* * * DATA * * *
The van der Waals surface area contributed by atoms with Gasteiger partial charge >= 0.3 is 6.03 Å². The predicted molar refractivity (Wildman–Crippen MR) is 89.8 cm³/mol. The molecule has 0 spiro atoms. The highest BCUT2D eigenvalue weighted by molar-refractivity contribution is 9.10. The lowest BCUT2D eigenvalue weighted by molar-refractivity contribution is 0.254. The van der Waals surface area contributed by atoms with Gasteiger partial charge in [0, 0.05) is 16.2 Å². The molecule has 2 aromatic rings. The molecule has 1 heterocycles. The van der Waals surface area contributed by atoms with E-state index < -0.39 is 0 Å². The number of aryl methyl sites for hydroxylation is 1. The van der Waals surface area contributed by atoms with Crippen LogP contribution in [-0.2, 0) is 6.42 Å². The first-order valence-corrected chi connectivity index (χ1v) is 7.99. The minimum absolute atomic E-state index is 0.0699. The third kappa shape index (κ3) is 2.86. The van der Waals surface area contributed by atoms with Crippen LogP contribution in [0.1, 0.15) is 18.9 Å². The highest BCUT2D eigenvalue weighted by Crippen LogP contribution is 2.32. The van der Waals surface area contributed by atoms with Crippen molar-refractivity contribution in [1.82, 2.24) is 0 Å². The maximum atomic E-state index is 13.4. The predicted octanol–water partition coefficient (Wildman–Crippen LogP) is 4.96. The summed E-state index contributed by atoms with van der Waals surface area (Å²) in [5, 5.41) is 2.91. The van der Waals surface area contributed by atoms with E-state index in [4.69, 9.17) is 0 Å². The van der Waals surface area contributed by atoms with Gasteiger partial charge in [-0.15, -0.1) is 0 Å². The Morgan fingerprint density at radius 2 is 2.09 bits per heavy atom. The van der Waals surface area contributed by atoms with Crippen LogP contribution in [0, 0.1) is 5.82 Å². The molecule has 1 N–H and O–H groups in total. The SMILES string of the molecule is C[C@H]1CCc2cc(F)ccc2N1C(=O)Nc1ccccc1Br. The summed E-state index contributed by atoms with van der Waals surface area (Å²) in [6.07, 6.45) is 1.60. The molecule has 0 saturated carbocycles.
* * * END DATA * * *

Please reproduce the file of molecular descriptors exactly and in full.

The van der Waals surface area contributed by atoms with Gasteiger partial charge >= 0.3 is 6.03 Å². The predicted molar refractivity (Wildman–Crippen MR) is 89.8 cm³/mol. The molecule has 0 spiro atoms. The highest BCUT2D eigenvalue weighted by molar-refractivity contribution is 9.10. The lowest BCUT2D eigenvalue weighted by molar-refractivity contribution is 0.254. The van der Waals surface area contributed by atoms with Gasteiger partial charge in [0, 0.05) is 16.2 Å². The molecule has 2 aromatic rings. The molecule has 1 heterocycles. The van der Waals surface area contributed by atoms with E-state index < -0.39 is 0 Å². The number of aryl methyl sites for hydroxylation is 1. The van der Waals surface area contributed by atoms with Crippen LogP contribution in [-0.2, 0) is 6.42 Å². The first-order valence-corrected chi connectivity index (χ1v) is 7.99. The minimum absolute atomic E-state index is 0.0699. The third kappa shape index (κ3) is 2.86. The van der Waals surface area contributed by atoms with Crippen LogP contribution in [0.1, 0.15) is 18.9 Å². The highest BCUT2D eigenvalue weighted by Crippen LogP contribution is 2.32. The van der Waals surface area contributed by atoms with Crippen molar-refractivity contribution in [1.82, 2.24) is 0 Å². The maximum atomic E-state index is 13.4. The predicted octanol–water partition coefficient (Wildman–Crippen LogP) is 4.96. The summed E-state index contributed by atoms with van der Waals surface area (Å²) in [5, 5.41) is 2.91. The van der Waals surface area contributed by atoms with E-state index in [4.69, 9.17) is 0 Å². The van der Waals surface area contributed by atoms with Gasteiger partial charge in [-0.15, -0.1) is 0 Å². The Morgan fingerprint density at radius 2 is 2.09 bits per heavy atom. The van der Waals surface area contributed by atoms with Crippen LogP contribution in [0, 0.1) is 5.82 Å². The molecule has 1 N–H and O–H groups in total. The SMILES string of the molecule is C[C@H]1CCc2cc(F)ccc2N1C(=O)Nc1ccccc1Br. The summed E-state index contributed by atoms with van der Waals surface area (Å²) in [6.07, 6.45) is 1.60. The molecule has 0 saturated carbocycles.